Humanitarian mine action in Ukraine – much more than removing explosives

Humanitarian Mine Action is not only about technical demining and removal of explosive remnants of war. It is also about helping victims in the process of recovering and restoring their livelihoods. Over 14 million people across Ukraine are currently estimated to need mine action services*.

Foto-credit: Volodymyr Cheppel, DRC Ukraine, Chernihiv Oblast, February 2023.

Ivan**, 67, is sitting on his bed, holding a walking cane. In front of him is an old television showing the latest news about the conflict in Ukraine.  Five fishing rods hung on the wall, are witnessing Ivan’s yearlong passion for spending hours by the river. A bicycle leans against another wall, and a wheelchair stands in the middle of the room. It’s a testimonial to what used to be Ivan's life – and what is now the reality.

Being an orphan and much on his own, Ivan had a tough childhood. Later, he was one of the first responders to the Chornobyl disaster on 26 April 1986, when the reactors at the nuclear plant malfunctioned. A year ago, he faced yet another challenge — a landmine explosion.

"I had a compound fracture of the arm and another fracture of the leg. Titanium was placed in my hip. I also had a concussion. It took surgery after surgery, but I made it," says Ivan.

"The most important thing is that he can move now," adds his daughter Tetiana**, 40.

The accident happened on 7 March 2022, not far from their house in a village near Chernihiv city in northern Ukraine. Ivan was collecting firewood with other villagers and on their way back, the van hit an anti-vehicle mine.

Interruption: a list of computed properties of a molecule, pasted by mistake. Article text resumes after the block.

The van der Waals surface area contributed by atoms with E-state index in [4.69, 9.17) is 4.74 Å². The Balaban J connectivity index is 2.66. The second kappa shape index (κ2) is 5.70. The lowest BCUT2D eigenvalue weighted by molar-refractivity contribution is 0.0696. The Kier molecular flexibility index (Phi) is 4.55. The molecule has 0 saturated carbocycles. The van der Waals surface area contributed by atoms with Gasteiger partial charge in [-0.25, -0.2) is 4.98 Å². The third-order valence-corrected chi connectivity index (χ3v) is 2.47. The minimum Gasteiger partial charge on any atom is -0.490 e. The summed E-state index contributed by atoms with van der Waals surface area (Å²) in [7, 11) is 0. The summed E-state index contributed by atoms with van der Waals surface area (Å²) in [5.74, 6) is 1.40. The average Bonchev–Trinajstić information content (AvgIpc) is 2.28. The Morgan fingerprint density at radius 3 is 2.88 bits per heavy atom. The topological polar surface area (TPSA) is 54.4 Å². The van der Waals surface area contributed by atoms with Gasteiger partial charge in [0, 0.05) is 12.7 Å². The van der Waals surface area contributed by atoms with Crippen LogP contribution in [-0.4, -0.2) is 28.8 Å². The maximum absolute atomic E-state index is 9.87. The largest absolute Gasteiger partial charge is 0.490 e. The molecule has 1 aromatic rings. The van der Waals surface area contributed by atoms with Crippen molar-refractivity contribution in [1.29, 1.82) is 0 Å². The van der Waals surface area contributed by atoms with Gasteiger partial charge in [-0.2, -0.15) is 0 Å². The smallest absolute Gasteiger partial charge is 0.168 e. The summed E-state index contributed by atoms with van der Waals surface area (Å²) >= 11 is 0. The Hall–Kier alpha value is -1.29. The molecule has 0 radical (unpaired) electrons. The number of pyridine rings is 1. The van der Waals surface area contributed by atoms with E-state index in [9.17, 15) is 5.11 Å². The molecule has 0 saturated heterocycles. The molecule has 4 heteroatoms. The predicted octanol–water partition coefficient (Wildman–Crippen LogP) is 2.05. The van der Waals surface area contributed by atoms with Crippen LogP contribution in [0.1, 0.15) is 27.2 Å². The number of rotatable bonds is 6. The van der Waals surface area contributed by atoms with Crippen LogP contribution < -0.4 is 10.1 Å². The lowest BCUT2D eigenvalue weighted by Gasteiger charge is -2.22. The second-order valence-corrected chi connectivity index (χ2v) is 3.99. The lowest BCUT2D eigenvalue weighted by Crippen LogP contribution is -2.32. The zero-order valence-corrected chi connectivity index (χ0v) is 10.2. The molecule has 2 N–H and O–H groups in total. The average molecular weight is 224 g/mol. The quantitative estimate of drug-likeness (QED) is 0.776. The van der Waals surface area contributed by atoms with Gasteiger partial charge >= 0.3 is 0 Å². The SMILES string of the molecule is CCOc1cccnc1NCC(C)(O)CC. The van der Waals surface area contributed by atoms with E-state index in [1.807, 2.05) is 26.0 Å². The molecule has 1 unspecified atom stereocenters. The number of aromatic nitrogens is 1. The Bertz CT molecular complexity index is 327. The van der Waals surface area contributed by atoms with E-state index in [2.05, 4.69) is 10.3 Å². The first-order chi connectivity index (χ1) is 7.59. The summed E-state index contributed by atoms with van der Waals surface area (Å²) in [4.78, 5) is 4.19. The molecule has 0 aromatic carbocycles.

"There were three people in the front seats, and they got away with bruises — despite flying out through the front window of the van. Another man and I were in the cabin, and we were just above the place where the detonation happened. It turned out that there were other mines nearby, so we were lucky we did not touch them,” Ivan tells. "The van was squashed like a cheap can," Tetiana adds and says that 46 landmines were found around their community.

Ivan received first aid from a local nurse. He and Mykola*, another seriously injured man (read his story here), were taken to the hospital. Ivan’s arm, leg, and hip joint were injured. The surgeries and treatments were covered by state funds. However, he had to buy the titanium tube — a joint replacement that costs about €400. As Ivan and his daughter and grandchildren, 16 and 11 years old, had been living only on his pension in the past months with about €200 per month, they could not afford to buy the needed implant.

Astonishing recovery
"We do not have relatives here and our neighbours are also seriously affected by the conflict - and so, we could not borrow money anywhere. I was desperate until Mykola told me about the possibility to receive a grant from DRC,” Tetiana says. The grant was quickly processed by DRC and covered the cost of the implant. "Without the titanium tube, my father would not have been able to move. He would just lie in a bed unable to even roll over".

Ivan spent two months in the hospital and finally returned home on 9 May 2023. All this time, Tetiana and her children visited him several times a week. They had to walk 20 kilometres to the hospital and the same distance to get back, sometimes even under shelling. Ivan needed three months of rehabilitation afterwards to learn how to walk and move with the new implant in his body.

Today, Ivan can again ride his bicycle. He no longer needs to be looked after and can go fishing on his own, bringing him peace of mind, and bringing the family basses, crucian fish, or as recently a nine-kilo catfish.